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Amy Dryer: Algonquin

May 4, 2016

Algonquin Amy by Chelsea

On May 14th, we’ll be hosting the opening of Amy Dryer‘s next exhibition and sale, Algonquin, where we’ll show paintings from her time in Algonquin Park. Here, she shares a few words about her experience:

To paint en plein air is a complicated and exhilarating experience that involves a simultaneous focus on the subject, the environment, and personal reinterpretation of that space. The process of distilling an immense amount of environmental detail down to its bare bones is part of what makes my practice so exciting. I am fascinated by the intricacy of the landscape; by the way it engages its visitor without effort, wrapping her in itself. I have long loved the Canadian land; though I live in the city, I have often traveled to lose myself in her grandeur and detail of the wilderness.

When I imagine Tom Thomson and the members of the Group of Seven, I think of their desire to leave Toronto and find themselves in Algonquin Park. I think of the cabin in the woods that my husband and I visited this past fall – a cabin Tom Thomson inhabited – and its haunting and rustic simplicity. I imagine Tom looking out the window of the little wooden structure, towards the lake, and I feel a sense of wonder at this connection.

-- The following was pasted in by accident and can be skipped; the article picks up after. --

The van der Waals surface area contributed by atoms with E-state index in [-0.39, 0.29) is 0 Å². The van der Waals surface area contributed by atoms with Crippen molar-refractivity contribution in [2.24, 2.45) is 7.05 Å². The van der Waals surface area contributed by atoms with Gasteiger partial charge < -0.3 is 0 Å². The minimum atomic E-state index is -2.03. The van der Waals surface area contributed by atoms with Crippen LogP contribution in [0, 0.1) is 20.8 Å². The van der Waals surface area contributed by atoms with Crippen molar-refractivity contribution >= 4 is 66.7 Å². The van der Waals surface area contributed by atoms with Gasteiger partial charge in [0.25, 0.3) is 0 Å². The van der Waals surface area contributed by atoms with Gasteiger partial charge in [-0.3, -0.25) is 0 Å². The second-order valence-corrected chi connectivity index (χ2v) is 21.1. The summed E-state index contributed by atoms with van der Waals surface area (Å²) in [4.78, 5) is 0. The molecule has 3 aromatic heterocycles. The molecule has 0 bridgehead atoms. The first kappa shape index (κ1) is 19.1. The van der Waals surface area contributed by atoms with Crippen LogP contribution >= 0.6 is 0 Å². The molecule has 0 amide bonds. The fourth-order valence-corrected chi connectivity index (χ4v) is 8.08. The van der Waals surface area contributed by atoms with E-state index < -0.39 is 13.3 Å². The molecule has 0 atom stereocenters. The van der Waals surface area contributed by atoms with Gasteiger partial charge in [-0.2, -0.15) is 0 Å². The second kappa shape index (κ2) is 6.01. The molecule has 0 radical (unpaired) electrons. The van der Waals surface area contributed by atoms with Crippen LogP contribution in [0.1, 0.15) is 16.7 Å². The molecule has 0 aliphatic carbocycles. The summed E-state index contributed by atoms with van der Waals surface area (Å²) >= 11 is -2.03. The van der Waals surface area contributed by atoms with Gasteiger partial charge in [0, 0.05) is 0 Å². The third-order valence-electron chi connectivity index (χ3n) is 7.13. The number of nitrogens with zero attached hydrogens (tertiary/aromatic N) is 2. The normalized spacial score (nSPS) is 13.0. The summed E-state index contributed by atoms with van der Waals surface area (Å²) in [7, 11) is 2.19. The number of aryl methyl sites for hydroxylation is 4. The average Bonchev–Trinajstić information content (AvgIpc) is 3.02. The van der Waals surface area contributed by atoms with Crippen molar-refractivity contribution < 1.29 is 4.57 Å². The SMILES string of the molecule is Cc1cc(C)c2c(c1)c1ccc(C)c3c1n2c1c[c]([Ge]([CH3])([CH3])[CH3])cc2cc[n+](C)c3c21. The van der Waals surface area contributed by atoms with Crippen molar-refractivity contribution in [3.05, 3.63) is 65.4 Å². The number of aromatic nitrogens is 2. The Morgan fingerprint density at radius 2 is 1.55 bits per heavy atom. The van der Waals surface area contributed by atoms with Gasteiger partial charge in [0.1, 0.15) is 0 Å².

When my husband, Aaron, and I traveled to Algonquin Park, we were surrounded by velvety black starry nights, canoes, and magnificent trees. A hundred years ago, this landscape was a symbol for a number of young Canadian painters – people with a vision for both their work and their interpretation of place. As a young female artist, I aimed to engage in this powerful and significant space myself. My focus was to immerse myself in the practices of Tom Thomson and members of the Group of Seven, and to paint – in my own way – a landscape of significant heritage.

I have been drawn to Tom Thomson’s way of painting, balancing abstraction and representation. His understanding of paint – its density and vulnerability, resting on the surface, representing a mark made in time – is powerful.

As a result, I both connected with art history, and the present moment. While being aware of Tom Thomson’s marks and movement in the space I was in, I too lost myself in Algonquin Park: a single tree, a glob of orange paint, a descending fall light, a canoe resting on the shore, a series of overlapping lily pads. I am continually drawn to moments that are both familiar and enigmatic, the mystery of a place sculpted and remembered through the eyes of other artists and the moment that I am painting in.

Algonquin will be at Masters Gallery from May 12th until May 21st. Visit our website for more information.

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